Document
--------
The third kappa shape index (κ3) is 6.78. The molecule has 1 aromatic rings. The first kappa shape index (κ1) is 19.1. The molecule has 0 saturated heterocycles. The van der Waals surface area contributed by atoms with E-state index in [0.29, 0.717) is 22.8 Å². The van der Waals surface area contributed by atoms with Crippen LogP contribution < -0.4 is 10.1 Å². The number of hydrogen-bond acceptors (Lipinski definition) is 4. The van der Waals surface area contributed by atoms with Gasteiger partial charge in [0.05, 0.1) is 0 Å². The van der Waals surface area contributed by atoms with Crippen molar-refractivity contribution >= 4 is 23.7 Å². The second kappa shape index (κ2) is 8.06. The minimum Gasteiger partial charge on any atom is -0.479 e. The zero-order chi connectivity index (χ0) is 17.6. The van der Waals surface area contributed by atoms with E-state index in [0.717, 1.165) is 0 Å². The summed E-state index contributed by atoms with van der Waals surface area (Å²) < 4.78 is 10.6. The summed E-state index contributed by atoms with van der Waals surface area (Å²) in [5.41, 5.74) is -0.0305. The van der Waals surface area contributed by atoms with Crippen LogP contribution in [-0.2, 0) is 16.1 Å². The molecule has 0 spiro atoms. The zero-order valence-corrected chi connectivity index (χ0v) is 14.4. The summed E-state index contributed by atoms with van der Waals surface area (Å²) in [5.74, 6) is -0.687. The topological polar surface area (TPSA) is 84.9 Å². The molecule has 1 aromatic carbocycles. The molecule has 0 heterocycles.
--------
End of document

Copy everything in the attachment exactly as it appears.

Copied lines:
The third kappa shape index (κ3) is 6.78. The molecule has 1 aromatic rings. The first kappa shape index (κ1) is 19.1. The molecule has 0 saturated heterocycles. The van der Waals surface area contributed by atoms with E-state index in [0.29, 0.717) is 22.8 Å². The van der Waals surface area contributed by atoms with Crippen LogP contribution < -0.4 is 10.1 Å². The number of hydrogen-bond acceptors (Lipinski definition) is 4. The van der Waals surface area contributed by atoms with Gasteiger partial charge in [0.05, 0.1) is 0 Å². The van der Waals surface area contributed by atoms with Crippen molar-refractivity contribution >= 4 is 23.7 Å². The second kappa shape index (κ2) is 8.06. The minimum Gasteiger partial charge on any atom is -0.479 e. The zero-order chi connectivity index (χ0) is 17.6. The van der Waals surface area contributed by atoms with E-state index in [0.717, 1.165) is 0 Å². The summed E-state index contributed by atoms with van der Waals surface area (Å²) < 4.78 is 10.6. The summed E-state index contributed by atoms with van der Waals surface area (Å²) in [5.41, 5.74) is -0.0305. The van der Waals surface area contributed by atoms with Crippen LogP contribution in [-0.2, 0) is 16.1 Å². The molecule has 0 spiro atoms. The zero-order valence-corrected chi connectivity index (χ0v) is 14.4. The summed E-state index contributed by atoms with van der Waals surface area (Å²) in [5.74, 6) is -0.687. The topological polar surface area (TPSA) is 84.9 Å². The molecule has 1 aromatic carbocycles. The molecule has 0 heterocycles.